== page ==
Understanding Spica (Alpha Virginis)

April 25, 2016, Harvard-Smithsonian Center for Astrophysics
A schematic of the binary stars in Spica, showing four stages of an orbital period. Massive binary stars often have a "mass discrepancy problem," meaning that the masses derived from orbital and evolutionary methods disagree. Credit: A. Tkachenko et al.

The familiar star Spica (Alpha Virginis) is the fifteenth brightest star in the night sky, in part because it is relatively nearby, only about 250 light-years away. It is easy to find by following the arc of the Big Dipper's handle and using the mnemonic, "Arc to Arcturus (Alpha Bootes) and then spike to Spica." In fact Spica is a "spectroscopic" binary, two stars orbiting each other and too close together to separate visually. They were revealed as being a binary pair in 1890 when spectroscopic observations discovered that the stellar lines were doubled due to each star having a slightly different velocity and corresponding Doppler shift. The stars in Spica are, moreover, an unusual pair: They are very close, separated by about twenty-eight solar-radii, and orbit each other in only 4.01 days. This puts them so close together that their mutual gravity tidally distorts their atmospheres, with the result that the stars are not spherical. Oh, and the more massive star pulses in size and luminosity.

Binary stars play a critical role for astronomers studying stars. Because mass and gravity determine the dynamics of orbital behavior, in a binary system it is possible to get at the stars' masses by studying the orbital motions, something that nominally can be done with great accuracy. In contrast, for a single star the mass must be inferred from a much more complicated set of stellar properties and evolutionary models, although even so these models are thought to be excellent and reliable. Sometimes, however, the mass determined from spectroscopy (kinematics) differs from that determined from evolutionary modeling. In the case of massive binary stars (and Spica's two are both massive, at 11.4 and 7.2 solar-masses, respectively) this is known as the "mass discrepancy problem."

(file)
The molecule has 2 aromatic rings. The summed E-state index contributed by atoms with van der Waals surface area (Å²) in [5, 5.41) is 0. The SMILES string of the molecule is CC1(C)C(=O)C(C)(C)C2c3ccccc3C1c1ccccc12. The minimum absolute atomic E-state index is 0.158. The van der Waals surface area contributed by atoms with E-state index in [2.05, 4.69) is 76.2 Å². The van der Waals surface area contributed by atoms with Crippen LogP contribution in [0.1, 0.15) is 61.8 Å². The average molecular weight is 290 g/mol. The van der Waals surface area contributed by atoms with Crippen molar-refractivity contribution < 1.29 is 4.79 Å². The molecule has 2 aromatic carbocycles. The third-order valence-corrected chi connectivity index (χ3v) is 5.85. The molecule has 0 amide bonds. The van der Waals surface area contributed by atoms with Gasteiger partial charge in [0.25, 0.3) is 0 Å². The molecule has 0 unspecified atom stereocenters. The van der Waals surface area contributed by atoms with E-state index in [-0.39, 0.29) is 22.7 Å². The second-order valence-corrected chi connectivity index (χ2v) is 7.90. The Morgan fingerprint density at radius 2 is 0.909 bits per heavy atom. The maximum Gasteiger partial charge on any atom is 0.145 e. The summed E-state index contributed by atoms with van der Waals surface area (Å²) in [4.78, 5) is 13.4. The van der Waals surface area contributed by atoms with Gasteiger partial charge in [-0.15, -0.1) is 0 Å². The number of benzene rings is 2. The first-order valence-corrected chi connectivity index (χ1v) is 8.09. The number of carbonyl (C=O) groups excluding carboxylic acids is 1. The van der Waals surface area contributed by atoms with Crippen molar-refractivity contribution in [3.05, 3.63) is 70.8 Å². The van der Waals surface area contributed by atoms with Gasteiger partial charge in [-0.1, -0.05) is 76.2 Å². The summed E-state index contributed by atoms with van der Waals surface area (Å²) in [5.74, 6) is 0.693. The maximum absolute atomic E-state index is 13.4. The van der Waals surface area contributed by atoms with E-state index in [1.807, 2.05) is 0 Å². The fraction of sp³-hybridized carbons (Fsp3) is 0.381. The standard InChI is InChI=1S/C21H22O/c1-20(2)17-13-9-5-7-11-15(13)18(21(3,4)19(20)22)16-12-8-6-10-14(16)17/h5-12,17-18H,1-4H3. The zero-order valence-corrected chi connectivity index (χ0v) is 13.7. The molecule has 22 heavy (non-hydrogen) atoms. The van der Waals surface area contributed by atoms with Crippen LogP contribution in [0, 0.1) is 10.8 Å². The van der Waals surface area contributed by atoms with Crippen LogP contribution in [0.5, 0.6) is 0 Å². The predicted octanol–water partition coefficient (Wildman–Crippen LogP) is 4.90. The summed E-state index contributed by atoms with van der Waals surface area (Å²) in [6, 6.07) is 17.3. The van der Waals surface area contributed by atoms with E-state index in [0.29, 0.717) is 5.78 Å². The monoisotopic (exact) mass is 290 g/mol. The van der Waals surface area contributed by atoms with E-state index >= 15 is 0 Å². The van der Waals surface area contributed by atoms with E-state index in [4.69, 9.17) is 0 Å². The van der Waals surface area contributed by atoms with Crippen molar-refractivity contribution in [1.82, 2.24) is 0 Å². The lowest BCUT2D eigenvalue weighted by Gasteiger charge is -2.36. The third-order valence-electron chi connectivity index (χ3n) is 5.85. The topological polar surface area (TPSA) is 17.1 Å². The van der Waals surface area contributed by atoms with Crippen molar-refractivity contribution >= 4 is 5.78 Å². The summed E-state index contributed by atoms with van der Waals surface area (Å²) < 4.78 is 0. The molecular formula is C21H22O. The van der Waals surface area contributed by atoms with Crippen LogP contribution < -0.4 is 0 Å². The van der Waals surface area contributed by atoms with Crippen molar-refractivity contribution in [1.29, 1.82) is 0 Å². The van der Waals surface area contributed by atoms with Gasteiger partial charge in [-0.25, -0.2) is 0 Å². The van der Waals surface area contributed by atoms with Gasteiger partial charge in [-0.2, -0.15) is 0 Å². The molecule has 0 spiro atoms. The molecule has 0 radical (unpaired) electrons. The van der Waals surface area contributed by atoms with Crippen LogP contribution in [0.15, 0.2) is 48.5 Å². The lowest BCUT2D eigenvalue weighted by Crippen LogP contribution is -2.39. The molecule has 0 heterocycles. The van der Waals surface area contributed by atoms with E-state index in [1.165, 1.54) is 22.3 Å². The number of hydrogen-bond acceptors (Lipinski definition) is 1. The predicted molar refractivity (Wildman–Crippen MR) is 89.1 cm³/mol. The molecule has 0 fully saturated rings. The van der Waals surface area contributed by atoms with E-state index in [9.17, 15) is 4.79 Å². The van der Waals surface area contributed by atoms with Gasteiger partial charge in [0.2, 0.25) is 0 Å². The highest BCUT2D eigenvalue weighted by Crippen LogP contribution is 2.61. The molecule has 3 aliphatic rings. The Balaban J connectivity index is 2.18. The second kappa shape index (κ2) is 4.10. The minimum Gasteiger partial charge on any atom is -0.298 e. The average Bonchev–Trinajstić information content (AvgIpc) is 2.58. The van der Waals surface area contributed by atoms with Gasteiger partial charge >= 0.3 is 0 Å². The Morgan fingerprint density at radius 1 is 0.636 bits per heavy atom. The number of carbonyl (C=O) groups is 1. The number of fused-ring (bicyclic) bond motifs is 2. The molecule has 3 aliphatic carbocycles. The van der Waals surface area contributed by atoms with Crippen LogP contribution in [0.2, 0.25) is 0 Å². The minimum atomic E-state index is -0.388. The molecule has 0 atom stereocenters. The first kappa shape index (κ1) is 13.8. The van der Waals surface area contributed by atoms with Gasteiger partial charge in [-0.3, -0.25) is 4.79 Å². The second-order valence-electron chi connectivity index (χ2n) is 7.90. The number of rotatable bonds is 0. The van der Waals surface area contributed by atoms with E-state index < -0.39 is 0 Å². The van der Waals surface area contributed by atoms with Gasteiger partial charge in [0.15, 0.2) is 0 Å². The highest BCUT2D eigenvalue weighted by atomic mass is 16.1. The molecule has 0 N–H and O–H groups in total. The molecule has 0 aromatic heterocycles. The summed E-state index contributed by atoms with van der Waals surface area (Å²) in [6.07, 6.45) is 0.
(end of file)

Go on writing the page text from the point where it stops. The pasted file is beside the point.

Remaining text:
Enter CfA astronomer Dimitar Sasselov who is part of a team trying to resolve the mass discrepancy problem. In previous work on massive binaries, the team found that the single-star evolutionary models were slightly in error, in particular for the smaller partner. For their analysis of Spica, the astronomers obtained 1731 high-quality spectra and broadband measurements over the course of nearly twenty-three days. They were able to refine all of the system parameters, and realized that the pulsations in the larger star are actually tidally induced, the first such case found for a massive binary. They also found, somewhat surprisingly, that there was no mass discrepancy problem for Spica - the stellar masses derived in both ways are actually consistent, although there are large uncertainties introduced by the complex nature of the Spica system. The research program continues, and the astronomers plan to observe and analyze another few dozen systems in a consistent way, to improve their insights into the nature of the mass discrepancy problem for .

Explore further: X-ray emission from massive stars

More information: "Stellar Modelling of Spica, a High-Mass Spectroscopic Binary with a β Cep Variable Primary Component," MNRAS 458, 1965, 2006. mnras.oxfordjournals.org/conte … /458/2/1964.abstract

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